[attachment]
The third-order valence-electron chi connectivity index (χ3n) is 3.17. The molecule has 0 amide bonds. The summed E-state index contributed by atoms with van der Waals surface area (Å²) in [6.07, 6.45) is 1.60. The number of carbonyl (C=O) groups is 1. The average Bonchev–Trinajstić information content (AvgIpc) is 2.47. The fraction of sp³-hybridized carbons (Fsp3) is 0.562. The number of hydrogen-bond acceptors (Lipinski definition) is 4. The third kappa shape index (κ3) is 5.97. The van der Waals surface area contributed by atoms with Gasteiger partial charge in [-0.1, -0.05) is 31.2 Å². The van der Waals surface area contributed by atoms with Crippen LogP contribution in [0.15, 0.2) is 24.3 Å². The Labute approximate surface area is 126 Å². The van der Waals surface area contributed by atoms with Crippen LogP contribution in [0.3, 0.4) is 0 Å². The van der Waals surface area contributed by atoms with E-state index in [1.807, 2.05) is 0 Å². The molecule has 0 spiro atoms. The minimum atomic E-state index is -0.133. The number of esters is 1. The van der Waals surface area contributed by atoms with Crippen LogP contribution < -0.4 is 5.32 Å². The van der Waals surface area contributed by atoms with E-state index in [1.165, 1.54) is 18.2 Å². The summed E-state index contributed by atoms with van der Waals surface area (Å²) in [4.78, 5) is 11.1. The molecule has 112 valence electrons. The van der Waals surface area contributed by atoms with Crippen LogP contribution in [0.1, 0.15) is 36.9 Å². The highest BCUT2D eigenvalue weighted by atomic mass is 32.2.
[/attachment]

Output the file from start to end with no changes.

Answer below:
The third-order valence-electron chi connectivity index (χ3n) is 3.17. The molecule has 0 amide bonds. The summed E-state index contributed by atoms with van der Waals surface area (Å²) in [6.07, 6.45) is 1.60. The number of carbonyl (C=O) groups is 1. The average Bonchev–Trinajstić information content (AvgIpc) is 2.47. The fraction of sp³-hybridized carbons (Fsp3) is 0.562. The number of hydrogen-bond acceptors (Lipinski definition) is 4. The third kappa shape index (κ3) is 5.97. The van der Waals surface area contributed by atoms with Gasteiger partial charge in [-0.1, -0.05) is 31.2 Å². The van der Waals surface area contributed by atoms with Crippen LogP contribution in [0.15, 0.2) is 24.3 Å². The Labute approximate surface area is 126 Å². The van der Waals surface area contributed by atoms with Crippen LogP contribution in [0.3, 0.4) is 0 Å². The van der Waals surface area contributed by atoms with E-state index in [1.807, 2.05) is 0 Å². The molecule has 0 spiro atoms. The minimum atomic E-state index is -0.133. The number of esters is 1. The van der Waals surface area contributed by atoms with Crippen LogP contribution < -0.4 is 5.32 Å². The van der Waals surface area contributed by atoms with E-state index in [1.165, 1.54) is 18.2 Å². The summed E-state index contributed by atoms with van der Waals surface area (Å²) in [4.78, 5) is 11.1. The molecule has 112 valence electrons. The van der Waals surface area contributed by atoms with Crippen LogP contribution in [0.1, 0.15) is 36.9 Å². The highest BCUT2D eigenvalue weighted by atomic mass is 32.2.